Knesset panel calls to create Arabic language academy
After examining October 2000 riots, the Or Commission recommended that the state find ways to allow Arab citizens to express themselves.
By JPOST STAFF
Eleven MKs from across the political spectrum - Jews and Arabs alike - voiced support for the establishment of an Arabic language academy in a meeting of the Knesset Education Committee on Wednesday. There was no opposition on the panel.
The proposal is sponsored by the Citizens' Accord Forum between Jews and Arabs in Israel.
Israel has two official languages - Hebrew and Arabic. However, Arabic receives considerably less support. The Hebrew Language Academy's 2005 budget comprised NIS 5,538,000 from the Education Ministry and NIS 1,340,500 from private contributions. Academies for the preservation of Yiddish and Ladino also receive state funding.
Three years ago, the Or Commission examining the October 2000 riots recommended that the state find ways to allow Arab citizens to express their identity and culture in public life.
Dr. Yitzhak Reiter of the Truman Institute at the Hebrew University of Jerusalem told the Education Committee that an Arabic language academy would play an important role in Jewish-Arab relations.
"This has important political significance. Following the events of October 2000 and in light of the Or Commission Report that recommended the authorities find ways to enable the Arab minority to express itself, the establishment of an Arabic language academy would provide the Arab minority with more space in the public sphere."
Dr. Muhammad Ghanem, head of the department of Islamic Studies at Tel Aviv University, said, "Today, there are many Arab citizens who are unable to write a letter in Arabic because they haven't mastered their language. An Arab student finishing 12th grade has no connection with the Arabic language.
"Academies like this exist in every other Arab state. However in Israel, despite the fact that Arabic is an official language, there is no Arabic language academy. Although there are Arabic language and literature departments at the universities, an academy like this would publicize the richness of the Arabic language, help it flourish, and contribute to research in the field."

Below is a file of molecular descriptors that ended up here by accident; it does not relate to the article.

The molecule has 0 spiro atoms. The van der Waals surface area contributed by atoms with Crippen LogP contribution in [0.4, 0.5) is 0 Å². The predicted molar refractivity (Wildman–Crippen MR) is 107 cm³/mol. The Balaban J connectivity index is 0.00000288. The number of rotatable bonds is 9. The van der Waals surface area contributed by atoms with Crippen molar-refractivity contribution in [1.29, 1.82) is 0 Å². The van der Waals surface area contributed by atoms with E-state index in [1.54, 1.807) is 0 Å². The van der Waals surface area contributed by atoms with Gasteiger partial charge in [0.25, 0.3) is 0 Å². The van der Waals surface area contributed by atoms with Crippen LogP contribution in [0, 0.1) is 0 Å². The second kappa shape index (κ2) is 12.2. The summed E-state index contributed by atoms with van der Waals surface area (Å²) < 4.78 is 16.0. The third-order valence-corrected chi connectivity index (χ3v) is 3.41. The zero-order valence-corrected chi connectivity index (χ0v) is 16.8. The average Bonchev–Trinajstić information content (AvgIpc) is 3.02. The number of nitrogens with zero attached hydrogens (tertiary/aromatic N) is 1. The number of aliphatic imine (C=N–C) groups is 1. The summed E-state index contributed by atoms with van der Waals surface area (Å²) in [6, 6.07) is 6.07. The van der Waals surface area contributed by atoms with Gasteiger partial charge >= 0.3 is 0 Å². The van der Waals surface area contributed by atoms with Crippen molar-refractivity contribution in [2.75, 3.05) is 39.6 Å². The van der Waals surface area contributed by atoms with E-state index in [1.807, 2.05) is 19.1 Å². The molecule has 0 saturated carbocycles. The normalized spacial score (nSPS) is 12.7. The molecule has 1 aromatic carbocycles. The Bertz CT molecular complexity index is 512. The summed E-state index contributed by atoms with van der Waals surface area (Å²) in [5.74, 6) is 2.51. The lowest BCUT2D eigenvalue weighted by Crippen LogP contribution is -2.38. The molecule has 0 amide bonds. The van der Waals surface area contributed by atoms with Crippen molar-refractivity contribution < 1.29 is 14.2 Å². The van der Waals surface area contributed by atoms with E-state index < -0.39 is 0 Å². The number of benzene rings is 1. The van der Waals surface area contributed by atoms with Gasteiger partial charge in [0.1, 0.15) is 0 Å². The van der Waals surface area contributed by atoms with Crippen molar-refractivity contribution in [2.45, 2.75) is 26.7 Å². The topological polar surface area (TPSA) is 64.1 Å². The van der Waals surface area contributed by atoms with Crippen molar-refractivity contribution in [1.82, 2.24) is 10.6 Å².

Ibrahim Abu Shindi, co-director of the Citizens' Accord Forum, said, "Israel often thinks it is located in Europe and forgets that it belongs to the Middle East. The establishment of an Arabic language academy would be the first time since 1948 that the State of Israel formally recognizes Arabic as an official language of the state."
Dr. Yosef Ofer of the Hebrew Language Academy welcomed the proposal and said there would be opportunities for joint cooperation between the two academies.
However, MK Jamal Zahalka (Balad) said, "The establishment of the [Arabic language] academy is a very small step. The attitude toward the study of Arabic in Israel is always in the context of the Arab-Israeli conflict. There is no point establishing a symbolic academy. We must give it real authority, so it won't just be seen as being equal, but so it actually will be equal."
Knesset Speaker Collette Avital (Labor) said the Education Ministry needed to strengthen Arabic instruction in both the Jewish and Arab sectors.
MK Michael Melchior (Labor-Meimad), the chairman of the Knesset Education Committee, also welcomed the support for an academy. "It would act as a cultural bridge between the different populations in the State of Israel, and for relations between Israel and neighboring countries."
The Citizens' Accord Forum said an academy would focus on the dialect, culture and folklore of Arab citizens of Israel, and address issues facing the younger generation who have grown up in a bilingual environment that has led to a simplified, hybrid version of Arabic. Arab students often experience difficulties reading literary texts in their mother tongue and matriculation pass rates for Arabic are very low.
The proposal also received support from representatives of Kadima, Israel Beiteinu and Hadash.
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